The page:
Gamers’ Games: Narratives of conflict, independence and engagement in video game culture

Ruffino, Paolo. 2015. Gamers’ Games: Narratives of conflict, independence and engagement in video game culture. Doctoral thesis, Goldsmiths, University of London [Thesis]

Text (Gamers’ Games: Narratives of conflict, independence and engagement in video game culture)
MED_thesis_RuffinoP_2015.pdf - Accepted Version
Available under License Creative Commons Attribution Non-commercial No Derivatives.

Download (4MB) | Preview

Abstract or Description

In this dissertation I look at various ways in which the relation between gamers and games has been discussed in video game culture in recent years. Gamers and games are currently being positioned by many scholars and industry experts as experiencing a series of major changes. From one perspective, gamers are said to be getting more and more access to the means of production of video games. Video games, in turn, are frequently analysed in terms of the effects they can have on their users. I argue that the discourses surrounding these phenomena have the effect of reinforcing the separation between gamers and games, considering both terms as separate and distinct entities. Throughout this dissertation I offer a series of readings of the relationship between the two, of how this relationship is currently being discussed by various actors and of how it could be narrated otherwise. I look at the narratives about the historical origins of both gamers and games, the conflicts between consumers and publishers, the production of independent games and the use of games for doing things. Drawing on deconstruction (Derrida 1976, 1980, 1985, 1988) and cultural and media studies scholarship, I interrogate the mechanisms behind many of the stories surrounding the contaminated and parasitical relations (Serres 1982) between gamers and games, whereby both categories are seen as emerging from the process of boxing consumers and products into discrete entities. I offer a reading of contemporary video game culture through a study that aims to encourage all of us who study and play (with) games to raise ethical questions for our own role in shaping the objects of research and for our involvement in the discourses we produce, as both gamers and scholars. What is ultimately at stake in this project is the possibility of outlining an alternative mode of thinking about the medium of the video game, one that blurs the distinction between studying, playing, making and living with video games through the invention of narratives about the unresolved relations (Laclau and Mouffe 1985) between gamers and games.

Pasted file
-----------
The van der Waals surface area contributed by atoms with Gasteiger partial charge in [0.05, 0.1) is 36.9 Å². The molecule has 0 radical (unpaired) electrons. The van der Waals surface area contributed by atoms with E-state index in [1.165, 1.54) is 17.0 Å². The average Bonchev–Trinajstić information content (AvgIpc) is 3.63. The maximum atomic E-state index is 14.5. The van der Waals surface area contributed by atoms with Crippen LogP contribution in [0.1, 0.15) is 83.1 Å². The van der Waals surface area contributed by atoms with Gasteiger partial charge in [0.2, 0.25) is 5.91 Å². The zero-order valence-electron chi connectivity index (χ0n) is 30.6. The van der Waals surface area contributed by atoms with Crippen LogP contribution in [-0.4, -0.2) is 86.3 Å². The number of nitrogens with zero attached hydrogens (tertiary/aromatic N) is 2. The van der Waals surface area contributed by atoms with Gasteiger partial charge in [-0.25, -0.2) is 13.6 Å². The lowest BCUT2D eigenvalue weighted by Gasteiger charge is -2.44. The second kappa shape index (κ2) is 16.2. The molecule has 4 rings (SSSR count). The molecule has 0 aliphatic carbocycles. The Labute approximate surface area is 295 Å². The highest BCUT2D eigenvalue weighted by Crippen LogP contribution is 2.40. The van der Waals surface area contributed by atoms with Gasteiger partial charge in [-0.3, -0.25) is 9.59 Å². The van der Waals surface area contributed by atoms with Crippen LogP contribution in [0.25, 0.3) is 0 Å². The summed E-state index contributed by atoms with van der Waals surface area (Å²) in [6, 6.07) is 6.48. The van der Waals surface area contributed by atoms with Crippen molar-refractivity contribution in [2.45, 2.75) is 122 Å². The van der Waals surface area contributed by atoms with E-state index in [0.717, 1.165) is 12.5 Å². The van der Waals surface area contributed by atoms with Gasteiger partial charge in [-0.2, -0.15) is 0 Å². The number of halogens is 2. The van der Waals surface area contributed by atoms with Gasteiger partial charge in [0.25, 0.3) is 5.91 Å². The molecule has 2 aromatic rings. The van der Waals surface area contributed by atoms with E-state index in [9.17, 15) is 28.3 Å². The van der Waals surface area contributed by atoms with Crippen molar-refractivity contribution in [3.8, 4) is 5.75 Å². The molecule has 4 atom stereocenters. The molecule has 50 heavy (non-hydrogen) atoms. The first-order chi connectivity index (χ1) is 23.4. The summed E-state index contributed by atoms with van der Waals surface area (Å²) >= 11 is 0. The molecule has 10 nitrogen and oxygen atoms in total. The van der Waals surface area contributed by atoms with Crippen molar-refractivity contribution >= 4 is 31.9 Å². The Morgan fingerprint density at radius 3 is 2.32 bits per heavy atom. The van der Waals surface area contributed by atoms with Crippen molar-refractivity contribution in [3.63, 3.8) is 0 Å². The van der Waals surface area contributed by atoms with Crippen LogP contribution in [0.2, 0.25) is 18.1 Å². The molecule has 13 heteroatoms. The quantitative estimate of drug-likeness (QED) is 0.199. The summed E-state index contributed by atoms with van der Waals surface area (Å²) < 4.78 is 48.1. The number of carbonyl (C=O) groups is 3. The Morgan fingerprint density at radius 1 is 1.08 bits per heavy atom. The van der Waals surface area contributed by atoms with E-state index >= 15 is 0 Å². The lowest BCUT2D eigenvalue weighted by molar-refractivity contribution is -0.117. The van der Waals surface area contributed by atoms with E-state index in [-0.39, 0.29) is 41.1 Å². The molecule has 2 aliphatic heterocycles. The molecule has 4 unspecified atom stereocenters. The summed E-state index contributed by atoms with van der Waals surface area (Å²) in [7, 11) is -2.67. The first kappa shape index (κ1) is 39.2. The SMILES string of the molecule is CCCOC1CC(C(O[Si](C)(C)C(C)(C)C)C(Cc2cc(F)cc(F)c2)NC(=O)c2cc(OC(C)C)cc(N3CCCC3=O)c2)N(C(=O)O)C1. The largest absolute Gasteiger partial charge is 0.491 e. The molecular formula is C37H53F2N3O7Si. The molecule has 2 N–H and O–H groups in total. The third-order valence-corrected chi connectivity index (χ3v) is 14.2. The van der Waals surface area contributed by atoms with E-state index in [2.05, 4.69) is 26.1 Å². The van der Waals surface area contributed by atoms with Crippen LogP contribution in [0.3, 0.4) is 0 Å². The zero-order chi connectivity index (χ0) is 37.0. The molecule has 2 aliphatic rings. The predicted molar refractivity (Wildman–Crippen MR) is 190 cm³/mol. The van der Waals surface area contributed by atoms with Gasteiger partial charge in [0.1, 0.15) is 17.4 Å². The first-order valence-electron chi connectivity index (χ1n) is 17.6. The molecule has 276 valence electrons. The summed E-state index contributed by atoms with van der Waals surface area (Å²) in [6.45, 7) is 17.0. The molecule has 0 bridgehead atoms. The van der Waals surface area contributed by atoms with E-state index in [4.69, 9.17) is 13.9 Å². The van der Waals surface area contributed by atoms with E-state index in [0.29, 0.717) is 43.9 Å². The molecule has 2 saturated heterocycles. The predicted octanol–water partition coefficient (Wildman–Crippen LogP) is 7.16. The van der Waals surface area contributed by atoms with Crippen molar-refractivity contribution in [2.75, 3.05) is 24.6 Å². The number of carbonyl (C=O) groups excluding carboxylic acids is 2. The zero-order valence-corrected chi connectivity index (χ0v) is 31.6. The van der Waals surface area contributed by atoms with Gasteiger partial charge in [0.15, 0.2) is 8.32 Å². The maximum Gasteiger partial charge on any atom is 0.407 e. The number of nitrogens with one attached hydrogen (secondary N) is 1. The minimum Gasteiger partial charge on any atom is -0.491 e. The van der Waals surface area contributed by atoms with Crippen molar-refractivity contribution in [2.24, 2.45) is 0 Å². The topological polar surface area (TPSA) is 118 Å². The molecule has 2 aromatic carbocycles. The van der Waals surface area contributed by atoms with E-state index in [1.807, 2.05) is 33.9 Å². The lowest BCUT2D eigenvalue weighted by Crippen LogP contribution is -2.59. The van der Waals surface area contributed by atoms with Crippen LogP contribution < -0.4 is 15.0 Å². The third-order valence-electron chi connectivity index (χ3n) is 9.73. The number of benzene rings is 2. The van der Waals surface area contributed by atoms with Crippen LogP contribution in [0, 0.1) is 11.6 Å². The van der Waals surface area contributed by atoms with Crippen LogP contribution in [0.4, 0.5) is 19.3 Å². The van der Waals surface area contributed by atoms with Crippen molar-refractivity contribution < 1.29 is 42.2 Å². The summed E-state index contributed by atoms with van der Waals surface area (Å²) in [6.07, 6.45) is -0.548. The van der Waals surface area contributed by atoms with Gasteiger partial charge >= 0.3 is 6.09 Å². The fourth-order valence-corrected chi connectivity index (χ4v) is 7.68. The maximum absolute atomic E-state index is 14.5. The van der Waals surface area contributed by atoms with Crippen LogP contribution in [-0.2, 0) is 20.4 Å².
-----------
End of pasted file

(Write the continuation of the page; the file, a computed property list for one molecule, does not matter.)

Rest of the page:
Item Type:

Thesis (Doctoral)

Identification Number (DOI):


Media and communications, Cultural Studies, Video Game Culture, Independent Games, Gamification, Hacking, Media archaeology, Creativity, Performativity, Deconstruction

Departments, Centres and Research Units:

Media, Communications and Cultural Studies


31 December 2015

Item ID:


Date Deposited:

04 Feb 2016 16:26

Last Modified:

29 Apr 2020 16:14


View statistics for this item...

Edit Record Edit Record (login required)